Playing a desperate, scheming film producer whose time has past, Michael Lerner delivers a bravura performance in Jon Robin Baitz’s “Mizlansky/ Zilinsky.” Always in motion and with a perseverance that merits wonderment, Lerner’s Mizlansky fits his behavior to the moment — chiding, then flattering, then screaming — and if that arsenal of efforts doesn’t work, he’ll beg and berate. If necessary, and it often is, he’ll bribe.
Mizlansky is, in short, the familiar Hollywood caricature with lots of truth in it. So why, despite a manic and highly entertaining turn from Lerner and fine performances from a capable cast, does this play feel so very flat? Not insightfully daring enough to be successful as satire, and lacking the crisp emotional drama that has marked Baitz’s previous efforts, “Mizlansky/Zilinsky” disappoints not because there’s anything bad there, but because it’s all just too “on the nose.”
Mizlansky is the direct descendant of Zero Mostel’s Max Bialystock in “The Producers.” In a similar vein, he’s given up trying to make hits and is now concentrating on making “tax shelters.” In this case, Mizlansky’s scheme involves recorded Bible stories, and he’s about to close a multi-million-dollar deal with a group of investors headed by Southerner Horton De Vries (Wayne Rogers). But the IRS is already on his tail, much to the dismay of Mizlansky’s harried young attorney Miles (Maury Ginsberg).
His assistant/story editor/houseboy Paul (Will McCormack, playing a young version of the playwright) keeps the calls from accountants and creditors at bay while Mizlansky tries to pull the magic rabbit from the hat one more time. Needing a couple of respectable names involved, Mizlansky recruits help from Alan Tolkin (George Wyner), who’s easily prodded into signing on, and from Alan’s sobered alcoholic friend Lionel Hart (Richard Kline), long-ago star of a TV series about an art detective.
But the greatest obstacle to Mizlansky’s success comes in the form of his longtime partner and best pal Zilinsky (David Groh). Always the classier of the couple, the one with style and taste, Zilinsky has, after many long years, hit his limit, and is giving deep thought to telling the IRS all he knows. To Mizlansky, Zilinsky is having the kind of nervous breakdown where you can still go to lunch. To Zilinsky, Mizlansky has finally self-destructed by ruining all the people who tried to help him. “You are a cancer to my soul,” says Zilinsky to Mizlansky, “even though I love you.”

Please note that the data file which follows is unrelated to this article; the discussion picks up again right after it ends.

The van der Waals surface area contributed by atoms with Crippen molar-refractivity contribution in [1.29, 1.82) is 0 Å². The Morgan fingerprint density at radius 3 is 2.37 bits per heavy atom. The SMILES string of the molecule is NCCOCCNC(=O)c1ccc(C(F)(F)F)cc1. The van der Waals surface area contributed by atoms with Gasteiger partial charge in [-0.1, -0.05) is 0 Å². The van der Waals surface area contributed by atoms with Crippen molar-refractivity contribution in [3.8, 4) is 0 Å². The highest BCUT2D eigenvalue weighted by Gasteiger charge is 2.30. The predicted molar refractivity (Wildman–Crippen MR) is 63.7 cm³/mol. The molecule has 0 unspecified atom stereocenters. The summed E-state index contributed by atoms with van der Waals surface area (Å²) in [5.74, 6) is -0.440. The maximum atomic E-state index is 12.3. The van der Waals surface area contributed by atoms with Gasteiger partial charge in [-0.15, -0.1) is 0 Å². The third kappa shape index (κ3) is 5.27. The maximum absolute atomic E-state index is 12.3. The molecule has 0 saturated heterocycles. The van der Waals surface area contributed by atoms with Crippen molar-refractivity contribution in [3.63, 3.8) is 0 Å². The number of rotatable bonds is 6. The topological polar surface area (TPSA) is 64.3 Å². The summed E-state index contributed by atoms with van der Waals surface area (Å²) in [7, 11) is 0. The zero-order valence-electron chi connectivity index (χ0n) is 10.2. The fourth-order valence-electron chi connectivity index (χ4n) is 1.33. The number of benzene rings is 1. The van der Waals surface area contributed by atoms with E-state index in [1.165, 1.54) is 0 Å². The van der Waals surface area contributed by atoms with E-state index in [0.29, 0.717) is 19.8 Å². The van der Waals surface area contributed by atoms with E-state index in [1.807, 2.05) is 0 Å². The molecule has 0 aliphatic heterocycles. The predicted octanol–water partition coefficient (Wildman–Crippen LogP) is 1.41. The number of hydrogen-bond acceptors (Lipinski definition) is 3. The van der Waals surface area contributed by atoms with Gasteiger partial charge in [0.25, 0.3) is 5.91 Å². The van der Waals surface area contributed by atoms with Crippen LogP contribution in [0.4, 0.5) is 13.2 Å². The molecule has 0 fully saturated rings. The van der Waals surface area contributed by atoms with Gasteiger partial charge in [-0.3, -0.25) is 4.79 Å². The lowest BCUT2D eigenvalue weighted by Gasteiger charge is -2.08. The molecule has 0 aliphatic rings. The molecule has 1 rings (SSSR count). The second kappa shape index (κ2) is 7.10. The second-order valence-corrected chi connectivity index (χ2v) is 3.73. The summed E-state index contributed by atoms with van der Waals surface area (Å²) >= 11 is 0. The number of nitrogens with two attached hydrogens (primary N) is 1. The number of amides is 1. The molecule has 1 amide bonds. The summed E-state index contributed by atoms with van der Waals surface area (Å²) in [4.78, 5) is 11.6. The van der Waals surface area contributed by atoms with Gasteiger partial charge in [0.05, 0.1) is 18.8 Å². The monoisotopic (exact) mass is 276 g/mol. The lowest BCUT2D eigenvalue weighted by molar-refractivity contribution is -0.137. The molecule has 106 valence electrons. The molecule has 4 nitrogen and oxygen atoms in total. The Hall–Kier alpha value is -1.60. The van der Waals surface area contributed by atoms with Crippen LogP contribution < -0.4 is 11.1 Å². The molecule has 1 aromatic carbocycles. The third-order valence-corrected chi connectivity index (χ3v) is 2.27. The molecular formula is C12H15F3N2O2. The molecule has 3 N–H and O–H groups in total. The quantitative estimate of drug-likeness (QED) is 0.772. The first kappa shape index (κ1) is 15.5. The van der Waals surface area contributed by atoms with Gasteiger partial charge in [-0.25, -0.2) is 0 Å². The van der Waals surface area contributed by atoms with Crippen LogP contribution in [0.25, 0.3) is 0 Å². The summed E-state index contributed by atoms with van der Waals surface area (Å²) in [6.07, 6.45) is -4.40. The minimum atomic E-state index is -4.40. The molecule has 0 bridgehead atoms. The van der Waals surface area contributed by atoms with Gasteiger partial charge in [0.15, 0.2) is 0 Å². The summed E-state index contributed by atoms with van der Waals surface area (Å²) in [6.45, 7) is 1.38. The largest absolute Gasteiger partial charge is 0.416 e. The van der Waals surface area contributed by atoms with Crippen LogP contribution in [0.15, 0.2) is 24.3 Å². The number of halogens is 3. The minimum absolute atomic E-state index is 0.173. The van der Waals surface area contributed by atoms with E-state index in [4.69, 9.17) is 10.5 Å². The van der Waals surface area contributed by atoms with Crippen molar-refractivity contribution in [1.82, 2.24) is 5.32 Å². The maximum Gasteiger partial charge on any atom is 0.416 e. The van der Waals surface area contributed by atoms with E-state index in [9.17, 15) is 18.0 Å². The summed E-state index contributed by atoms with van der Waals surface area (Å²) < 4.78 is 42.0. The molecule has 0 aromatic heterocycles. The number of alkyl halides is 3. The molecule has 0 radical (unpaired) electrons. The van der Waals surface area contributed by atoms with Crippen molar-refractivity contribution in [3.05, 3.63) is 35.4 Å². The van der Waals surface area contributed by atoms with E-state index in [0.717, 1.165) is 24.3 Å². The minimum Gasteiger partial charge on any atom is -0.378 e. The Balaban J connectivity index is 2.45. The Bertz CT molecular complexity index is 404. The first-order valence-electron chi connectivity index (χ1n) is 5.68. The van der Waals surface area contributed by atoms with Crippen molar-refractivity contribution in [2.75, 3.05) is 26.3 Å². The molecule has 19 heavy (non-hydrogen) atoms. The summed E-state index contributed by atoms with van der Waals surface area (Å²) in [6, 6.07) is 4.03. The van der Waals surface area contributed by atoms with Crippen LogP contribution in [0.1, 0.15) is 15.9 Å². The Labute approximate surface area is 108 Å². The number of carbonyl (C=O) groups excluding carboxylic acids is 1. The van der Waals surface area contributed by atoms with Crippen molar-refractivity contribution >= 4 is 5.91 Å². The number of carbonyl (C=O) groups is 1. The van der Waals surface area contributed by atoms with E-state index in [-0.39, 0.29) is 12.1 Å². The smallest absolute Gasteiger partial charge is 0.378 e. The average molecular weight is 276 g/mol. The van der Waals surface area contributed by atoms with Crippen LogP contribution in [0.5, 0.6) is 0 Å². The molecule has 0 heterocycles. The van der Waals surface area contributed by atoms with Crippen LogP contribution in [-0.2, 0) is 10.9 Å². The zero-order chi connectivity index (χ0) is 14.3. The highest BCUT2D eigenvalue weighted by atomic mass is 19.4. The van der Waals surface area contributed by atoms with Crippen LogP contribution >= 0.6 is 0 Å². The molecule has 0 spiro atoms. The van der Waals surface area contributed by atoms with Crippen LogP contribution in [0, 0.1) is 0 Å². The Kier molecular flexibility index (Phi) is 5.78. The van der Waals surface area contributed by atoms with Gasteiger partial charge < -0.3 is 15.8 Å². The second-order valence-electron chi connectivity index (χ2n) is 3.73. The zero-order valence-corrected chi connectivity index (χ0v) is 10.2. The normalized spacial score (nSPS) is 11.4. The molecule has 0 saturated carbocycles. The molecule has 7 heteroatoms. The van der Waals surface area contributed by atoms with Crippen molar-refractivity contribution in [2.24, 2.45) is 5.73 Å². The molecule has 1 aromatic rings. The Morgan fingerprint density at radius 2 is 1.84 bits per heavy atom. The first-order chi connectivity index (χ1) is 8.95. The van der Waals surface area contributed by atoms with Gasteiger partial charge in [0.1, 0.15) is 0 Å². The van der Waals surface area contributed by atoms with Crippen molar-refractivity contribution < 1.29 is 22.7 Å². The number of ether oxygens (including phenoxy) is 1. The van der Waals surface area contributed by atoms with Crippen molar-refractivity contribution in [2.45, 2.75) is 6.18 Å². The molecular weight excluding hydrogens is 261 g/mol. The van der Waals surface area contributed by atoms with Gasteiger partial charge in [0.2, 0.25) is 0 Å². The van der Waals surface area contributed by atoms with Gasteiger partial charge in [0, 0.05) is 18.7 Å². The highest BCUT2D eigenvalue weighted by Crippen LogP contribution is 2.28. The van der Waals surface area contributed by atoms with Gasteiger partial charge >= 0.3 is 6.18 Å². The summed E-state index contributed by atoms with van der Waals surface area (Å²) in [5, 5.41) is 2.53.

Baitz sets the play in 1984 and tries hard to craft this era as a time of massive transition for L.A. Alan tells his friend Lionel that they’re on the verge of becoming “remaindered people,” that somehow there’s no place for them in the new Hollywood. But the distance Baitz provides himself by making this a pseudo-period piece also takes away from the edginess he desires.
There’s a sense of holding back in the writing here. In part, this is undoubtedly to try and keep the play from speaking only to a Hollywood crowd (and the work is so full of in-jokes that it’s hard to imagine it making the national rounds). But the result is that the play never goes far enough in plotting or character to feel more than derivative. The lines are funny without having genuine wit, the scenes advance the story without making us care how it turns out. Perhaps if Baitz went further in telling the story from Paul’s point of view, of establishing rather than just hinting at a coming-of-age structure, the work would feel less out of focus.
Director Nicholas Martin fluidly stages the scenes in Mizlansky’s picturesque apartment, but whenever the play leaves this central setting, the production feels awkward. Karyl Newman’s set simply doesn’t accommodate the peripheral scenes, particularly an essential turning point when we first see Mizlansky and Zilinsky together. But most importantly, what’s lacking here is a fuller sense of the relationships among the people.
The characters are well-drawn and individually all well-acted (including offstage cameos by Swoosie Kurtz and Andrea Martin), but for a story about a man who can’t help manipulating his best friends, and who considers even the slightest hesitation a form of betrayal, the interactions feel vague and blurry. The characters are put in service of the jokes rather than the other way around.